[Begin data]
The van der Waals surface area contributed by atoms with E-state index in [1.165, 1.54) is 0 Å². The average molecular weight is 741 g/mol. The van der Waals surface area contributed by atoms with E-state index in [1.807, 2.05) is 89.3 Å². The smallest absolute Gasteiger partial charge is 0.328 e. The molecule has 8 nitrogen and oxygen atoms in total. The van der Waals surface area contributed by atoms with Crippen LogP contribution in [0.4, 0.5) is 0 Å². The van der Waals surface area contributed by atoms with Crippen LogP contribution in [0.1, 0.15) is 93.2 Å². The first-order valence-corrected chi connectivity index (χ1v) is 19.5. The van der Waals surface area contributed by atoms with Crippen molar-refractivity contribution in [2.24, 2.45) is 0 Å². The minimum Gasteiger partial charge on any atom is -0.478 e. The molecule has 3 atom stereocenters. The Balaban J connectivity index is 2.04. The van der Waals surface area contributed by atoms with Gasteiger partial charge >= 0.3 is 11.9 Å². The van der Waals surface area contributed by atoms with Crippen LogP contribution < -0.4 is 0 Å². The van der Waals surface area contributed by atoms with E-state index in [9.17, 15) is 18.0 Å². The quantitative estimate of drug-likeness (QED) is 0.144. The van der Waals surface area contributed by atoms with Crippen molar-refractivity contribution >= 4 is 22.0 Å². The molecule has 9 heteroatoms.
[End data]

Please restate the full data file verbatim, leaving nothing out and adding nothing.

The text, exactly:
The van der Waals surface area contributed by atoms with E-state index in [1.165, 1.54) is 0 Å². The average molecular weight is 741 g/mol. The van der Waals surface area contributed by atoms with E-state index in [1.807, 2.05) is 89.3 Å². The smallest absolute Gasteiger partial charge is 0.328 e. The molecule has 8 nitrogen and oxygen atoms in total. The van der Waals surface area contributed by atoms with Crippen LogP contribution in [0.4, 0.5) is 0 Å². The van der Waals surface area contributed by atoms with Crippen LogP contribution in [0.1, 0.15) is 93.2 Å². The first-order valence-corrected chi connectivity index (χ1v) is 19.5. The van der Waals surface area contributed by atoms with Crippen molar-refractivity contribution in [2.24, 2.45) is 0 Å². The minimum Gasteiger partial charge on any atom is -0.478 e. The molecule has 3 atom stereocenters. The Balaban J connectivity index is 2.04. The van der Waals surface area contributed by atoms with Gasteiger partial charge >= 0.3 is 11.9 Å². The van der Waals surface area contributed by atoms with Crippen LogP contribution < -0.4 is 0 Å². The van der Waals surface area contributed by atoms with E-state index in [9.17, 15) is 18.0 Å². The quantitative estimate of drug-likeness (QED) is 0.144. The van der Waals surface area contributed by atoms with Crippen molar-refractivity contribution >= 4 is 22.0 Å². The molecule has 9 heteroatoms.